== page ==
What it’s like to Roller Skate in a Rural Area

by Marta
roller skate in a rural area

Being a roller skater in a rural area stands in extreme contrast to the bright world of California-esque skaters we see on social media every day. But this often lonely endeavor has its advantages and positives.

Anyone who uses social media to connect with the world of roller skating will know that it’s very easy to get lost in the beautiful bright world of California-esque skaters. These skaters have a seemingly eternal summer to enjoy, millions of indoor and outdoor skate parks to choose from and hordes of local roller skaters to make friends with.

But for many of us, myself included, this simply just isn’t our skating reality. Instead, we face hoping for dry weather so we can actually leave the house to skate, a choice of (if we’re lucky) around 2 local skateparks that aren’t an hour’s drive away and worst of all, a difficult time finding someone, anyone, who also roller skates too.

While skating is known as a social sport, for us rural skaters skating sometimes feels quite lonely, as finding community anywhere other than social media often seems like an impossible task. It also creates some frustration, as winters spent without access to a local indoor rink means we might go a few months only skating on our kitchen floors or waiting for the rare dry day to turn up so we can go back outside. Overall, this often leaves us with an ongoing envy for all those who live in more populated and sunny places.

With all these limitations in mind, what’s a skater to do when skating in a rural place?

The answer lies with creativity. During my time spent rural skating, I have found that rural areas provide incredibly unique skating experiences, it just takes some thinking outside of the box to be able to fully enjoy it. For me, this meant hunting down skateable spaces – and anywhere relatively flat and safe held potential. As time progressed, I also found that obstacles and obstructions had transformed from inconveniences into opportunities to learn new tricks and develop skills. I realised that I was naturally developing street skater vision – a positive side effect of living rurally and constantly navigating difficult terrain.

I also can’t deny that living in a rural place has clear perks, the combination of skating and being surrounded by mountains, beach, fields, trees or wide-open spaces is great for clearing the mind and also makes for great photos and videos, especially if you’re into tracking your skating progress via a camera (and wanting to share your journey on social media too).

Instead of feeling ‘out of place’ make friends with people in different disciplines

This creative outlook I developed also extended into my search for a sense of community. Skate parks are often hard to find and may feel precious to us rural skaters, I consider myself lucky to live a 15-minute drive away from a great skate park as some people are faced with over an hour’s drive to reach a good spot, which significantly lowers the chances of meeting other people to skate with. While I have found it difficult to find other local roller skaters to meet up with, I have been lucky enough to make connections with other kinds of skaters by using a combination of social media and chance meetings at my local skate park. While a roller skater in LA or California might be a normal sight to see, a roller skater in a place like the English countryside might appear more ‘out of place’. Having other friends that do some form of skating, be it skateboarding, inline skating or even BMXing, can greatly help anxious skaters or those craving the more social aspect of the sport.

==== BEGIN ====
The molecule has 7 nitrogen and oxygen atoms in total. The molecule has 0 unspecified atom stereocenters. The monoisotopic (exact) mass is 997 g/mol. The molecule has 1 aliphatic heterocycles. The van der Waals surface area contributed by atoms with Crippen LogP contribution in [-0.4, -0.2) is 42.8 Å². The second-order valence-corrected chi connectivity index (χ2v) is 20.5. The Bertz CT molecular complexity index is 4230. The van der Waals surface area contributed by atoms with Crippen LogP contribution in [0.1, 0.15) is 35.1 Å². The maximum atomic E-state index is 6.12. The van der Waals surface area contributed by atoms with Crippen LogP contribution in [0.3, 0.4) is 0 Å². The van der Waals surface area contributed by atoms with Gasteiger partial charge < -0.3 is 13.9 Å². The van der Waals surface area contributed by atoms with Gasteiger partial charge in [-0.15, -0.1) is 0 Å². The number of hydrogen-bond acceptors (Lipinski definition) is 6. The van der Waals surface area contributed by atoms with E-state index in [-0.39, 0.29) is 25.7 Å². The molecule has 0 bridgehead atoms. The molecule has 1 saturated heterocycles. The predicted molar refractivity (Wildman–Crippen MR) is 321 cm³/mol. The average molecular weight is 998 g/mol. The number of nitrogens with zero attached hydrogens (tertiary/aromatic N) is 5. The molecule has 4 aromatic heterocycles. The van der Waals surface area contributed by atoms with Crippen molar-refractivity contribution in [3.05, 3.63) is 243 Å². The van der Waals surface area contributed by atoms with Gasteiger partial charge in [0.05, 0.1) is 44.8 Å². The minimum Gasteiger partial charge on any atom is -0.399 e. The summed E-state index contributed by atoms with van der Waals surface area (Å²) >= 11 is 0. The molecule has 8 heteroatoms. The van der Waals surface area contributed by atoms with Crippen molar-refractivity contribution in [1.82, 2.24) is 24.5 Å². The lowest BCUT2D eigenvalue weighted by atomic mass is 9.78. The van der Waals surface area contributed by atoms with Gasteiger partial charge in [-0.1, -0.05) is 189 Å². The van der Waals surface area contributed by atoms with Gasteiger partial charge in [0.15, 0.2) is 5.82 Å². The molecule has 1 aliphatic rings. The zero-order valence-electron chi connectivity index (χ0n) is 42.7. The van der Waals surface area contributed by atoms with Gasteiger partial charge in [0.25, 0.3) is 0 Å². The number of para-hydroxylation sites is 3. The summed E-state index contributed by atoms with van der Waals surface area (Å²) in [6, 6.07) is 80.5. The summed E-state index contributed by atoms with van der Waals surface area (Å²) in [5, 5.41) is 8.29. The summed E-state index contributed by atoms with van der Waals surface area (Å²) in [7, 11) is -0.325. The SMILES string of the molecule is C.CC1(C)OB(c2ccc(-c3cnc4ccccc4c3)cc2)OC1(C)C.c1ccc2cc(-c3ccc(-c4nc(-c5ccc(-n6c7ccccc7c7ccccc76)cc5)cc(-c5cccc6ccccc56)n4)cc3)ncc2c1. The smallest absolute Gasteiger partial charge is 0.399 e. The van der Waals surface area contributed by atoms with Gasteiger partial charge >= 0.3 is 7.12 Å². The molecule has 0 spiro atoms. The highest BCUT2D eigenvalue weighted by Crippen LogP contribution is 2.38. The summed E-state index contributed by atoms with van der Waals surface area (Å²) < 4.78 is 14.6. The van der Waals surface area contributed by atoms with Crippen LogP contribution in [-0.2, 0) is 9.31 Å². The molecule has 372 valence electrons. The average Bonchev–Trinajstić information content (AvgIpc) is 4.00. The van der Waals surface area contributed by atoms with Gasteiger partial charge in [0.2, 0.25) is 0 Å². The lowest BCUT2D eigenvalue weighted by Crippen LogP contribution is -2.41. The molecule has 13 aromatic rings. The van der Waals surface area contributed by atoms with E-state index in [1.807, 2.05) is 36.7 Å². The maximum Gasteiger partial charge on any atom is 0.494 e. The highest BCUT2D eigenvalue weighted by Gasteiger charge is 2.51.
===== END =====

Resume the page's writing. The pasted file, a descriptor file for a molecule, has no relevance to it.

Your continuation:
When it comes to the feeling of being ‘out of place’ I have found that confidence is key for rural skaters. It can sometimes feel difficult going up against a small-town mindset, the nature of people being that when they spot someone on roller skates and it isn’t a normal everyday sight, they want to ask you questions and know more. Even if it feels quite awkward and uncomfortable, it’s important to remember that nine times out of ten these people who stop and talk to you or those who often ask you how your skating is going generally mean no harm and are normally just trying to express interest in your life. Keep your head held high and continue skating, it doesn’t matter what the town gossips want to say, you don’t need other people to reaffirm your right to skate.

Ultimately, roller skating in a rural area has both its advantages and disadvantages. At the end of the day, we have the power to choose to see the positive in where we live and skate. Sometimes it isn’t so bad feeling like the only person in the world who roller skates, it takes off a lot of pressure for beginner skaters, as a rural setting can well and truly wrap you up in your own little private skating world.  Skating in a rural area also helps us clearly see that social media is equally fantastic and destructive. While it does help us make connections and feel part of a community, it’s important for us to remember to take time out and avoid falling into the pit of comparison. We might not all live in ideal places with access to all the things a skater could ever desire (hell, my closest skate shop is an hour and a half away) we just have to think creatively and see the challenges that come with rural skating as opportunities to grow as skaters and to develop our skating journey’s in a unique way.

Words and photos by Lucy Edwards

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